But when pushing with an advanced practitioner, “receiving” becomes “spreading.” We need to spread that incoming force in two directions. First, we spread it throughout our body not just down to the feet. Secondly, we spread it through the contact point and into our opponent’s body, locking it in the opponent’s lower abdomen (dan tian area) and into the hips, locking the opponent, who will be unable to move away. As always, keep practicing and above all have fun, enjoy!


“Stretch a bow to its fullest,
and you will wish you had stopped in time.
Temper a sword to its very sharpest,
and the edge will not last long.”
– Laozi, Ch. 9

One of the worse things we as internal arts practitioners can do is to take on too much stress. Avoiding stress altogether is impossible. There’s plenty of it all around, much more than enough for every man, woman and child. There’s stress from our environment: tornadoes, hurricanes, wild fires, earthquakes, floods and the like. There’s stress from mechanical breakdowns: vehicles, washers and dryers, air conditioners, and a host more. Then there’s stress from the people around us: significant others, bosses, fellow employees, neighbors, relatives, even friends. Like any good tui shou (push hands) proponent knows, these are the ones you need too neutralize. You need to limit how much and how deeply you let them get into you. This is where setting limits comes in, which leads to the most important stressor of all.

That stressor is exactly what Laozi’s quote is referring to. This is the stress we put on ourselves by not setting limits on the people around us, especially the ones we interact with the most, and allowing them to stretch our bow to its fullest. Don’t wait until it reaches that point. Actually, you are not neutralizing them but instead you are neutralizing the pressure or stress they are putting on you. So realize “it’s no big deal.” That’s true, it isn’t. Most people are usually in the fight or flight mode and tend to blow situations up way out of proportions. So, they take the stress they have put on themselves and are trying to force it on you. Don’t fall for it. Use the discernment and clarity that you have gained from mindful awareness and meditation and kindly show them how illogical their reasoning is. But always be cordial and non-combative as you decline to take on their stress. If they are still being unreasonable, then have an escape route planned and use a viable escape line to make your exit.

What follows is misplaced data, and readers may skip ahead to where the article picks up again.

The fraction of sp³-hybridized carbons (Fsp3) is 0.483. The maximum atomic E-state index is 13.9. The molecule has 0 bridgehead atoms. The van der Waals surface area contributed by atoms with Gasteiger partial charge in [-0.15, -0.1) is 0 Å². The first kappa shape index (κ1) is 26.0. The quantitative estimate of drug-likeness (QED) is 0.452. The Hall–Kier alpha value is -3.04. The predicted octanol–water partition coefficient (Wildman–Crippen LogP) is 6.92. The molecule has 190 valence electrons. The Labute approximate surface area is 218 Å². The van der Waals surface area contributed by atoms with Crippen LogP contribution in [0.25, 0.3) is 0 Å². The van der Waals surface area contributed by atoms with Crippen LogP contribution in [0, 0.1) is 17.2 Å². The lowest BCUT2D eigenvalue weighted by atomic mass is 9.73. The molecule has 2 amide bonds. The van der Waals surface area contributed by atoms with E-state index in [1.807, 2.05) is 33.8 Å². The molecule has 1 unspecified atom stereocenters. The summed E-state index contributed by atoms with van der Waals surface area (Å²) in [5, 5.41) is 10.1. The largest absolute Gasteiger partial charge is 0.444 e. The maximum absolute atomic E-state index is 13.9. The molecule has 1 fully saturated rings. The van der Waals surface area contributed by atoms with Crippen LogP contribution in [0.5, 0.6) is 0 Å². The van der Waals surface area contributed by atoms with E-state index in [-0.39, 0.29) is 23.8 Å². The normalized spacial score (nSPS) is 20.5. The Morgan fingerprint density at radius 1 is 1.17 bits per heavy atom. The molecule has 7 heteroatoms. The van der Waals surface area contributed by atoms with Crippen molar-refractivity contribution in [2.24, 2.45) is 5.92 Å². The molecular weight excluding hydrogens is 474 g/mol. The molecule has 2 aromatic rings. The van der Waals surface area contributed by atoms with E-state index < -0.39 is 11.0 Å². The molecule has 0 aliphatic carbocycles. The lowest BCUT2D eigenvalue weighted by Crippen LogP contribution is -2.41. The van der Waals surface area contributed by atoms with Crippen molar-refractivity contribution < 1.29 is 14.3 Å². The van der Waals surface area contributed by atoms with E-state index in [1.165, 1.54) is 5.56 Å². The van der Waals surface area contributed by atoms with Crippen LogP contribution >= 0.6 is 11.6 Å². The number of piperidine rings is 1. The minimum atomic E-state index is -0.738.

Most importantly, you can use the above methods on the greatest stressor of them all – yourself – your egoic mind whenever you find it trapped in that same flight or fight mode, demand that you keep going. Take a few deep breaths and relax into the parasympathetic nervous system. Then see the illogic in your need to keep going trying to do too much. Remember, “there’s always tomorrow”…unless you kill yourself today with the stressful demands you are putting on your body. Enjoy life and have fun. What the world most definitely doesn’t need is one more workaholic.


“Attain the utmost in Passivity,
Hold firm to the basis of Quietude.” – Laozi, Ch. 16

It is extremely hard to attain passivity or hold firm to quietude when workmen are banging away right above your head. But that’s what I was faced with this week, and today I am grateful. I guess you could call me a jumpy person. I am usually startled by loud sounds. All week workman have been putting in a new roof on our building, and my condo unit is on the third floor, the top one, with the roof just overhead. So, all week I have been dealing with this extremely loud and abrupt banging, grinding, chiseling. The suddenness of the noise had me flinching and jumping as I tried to work on Daoist mental training and meditation. Needless to say, I was extremely agitated and angered by the constant disturbances.

However, by today, I was getting used to the noisy interruptions, and at one point my angered subsided and I gave thanks for those interruptions. Without them, I would not have learned to control my nerves and realize the deep meaning of Laozi’s words: “Hold firm to the basis of Quietude.”

Here’s hoping that all of you can go through life holding firm to the basis of Quietude. Have a great weekend, and keep up your practice.



“Conduct free from the ambition of being distinguished above others is what is called being Generous” – Zhungzi, Chapter 12